When land management agencies select plants to use in restoration, the first choice is often locally sourced native plants. However, propagules from such species may not be available, and commercial availability could end up being the deciding factor.
In this study, researchers use species distribution models (SDM) based on GBIF-mediated occurrences for charateristic grass and forb species of the cool deserts of the Colorado Plateau to demonstrate the utility of a climate similarity index developed to rank sites for collecting seeds to be transferred to a location being restored.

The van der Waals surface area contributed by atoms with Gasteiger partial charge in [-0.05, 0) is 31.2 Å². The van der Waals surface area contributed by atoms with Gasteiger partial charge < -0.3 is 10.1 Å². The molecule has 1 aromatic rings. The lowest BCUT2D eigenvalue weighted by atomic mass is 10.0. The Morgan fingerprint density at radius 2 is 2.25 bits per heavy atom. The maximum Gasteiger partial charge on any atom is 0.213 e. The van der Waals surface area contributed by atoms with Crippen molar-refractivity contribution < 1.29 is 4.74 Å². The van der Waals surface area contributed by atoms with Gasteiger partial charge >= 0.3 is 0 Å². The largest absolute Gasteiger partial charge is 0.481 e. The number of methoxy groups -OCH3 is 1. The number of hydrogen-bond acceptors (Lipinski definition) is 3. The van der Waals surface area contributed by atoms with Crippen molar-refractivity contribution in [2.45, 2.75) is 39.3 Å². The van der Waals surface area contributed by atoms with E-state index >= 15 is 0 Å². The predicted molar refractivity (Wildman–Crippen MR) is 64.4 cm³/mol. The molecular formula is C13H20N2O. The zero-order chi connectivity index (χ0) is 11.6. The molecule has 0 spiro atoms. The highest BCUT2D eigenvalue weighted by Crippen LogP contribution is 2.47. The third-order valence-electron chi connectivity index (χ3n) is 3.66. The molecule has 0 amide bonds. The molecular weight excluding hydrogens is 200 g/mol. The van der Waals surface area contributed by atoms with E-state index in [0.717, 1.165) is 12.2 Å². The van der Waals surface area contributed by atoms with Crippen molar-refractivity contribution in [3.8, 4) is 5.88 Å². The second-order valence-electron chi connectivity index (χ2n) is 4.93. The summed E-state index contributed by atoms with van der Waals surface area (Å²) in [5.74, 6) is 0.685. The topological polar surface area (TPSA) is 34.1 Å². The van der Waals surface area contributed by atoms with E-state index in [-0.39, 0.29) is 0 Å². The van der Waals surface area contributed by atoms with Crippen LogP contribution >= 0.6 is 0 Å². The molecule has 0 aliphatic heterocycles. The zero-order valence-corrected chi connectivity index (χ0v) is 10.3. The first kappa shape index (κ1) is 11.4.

While the index is able to predict the relative performance of available accessions at the target location, it can also be used to guide seed-banking efforts. Adoption of the described methods is likely to increase efficiency and restoration success, and inform collection efforts for mitigating disturbances, such as climate change.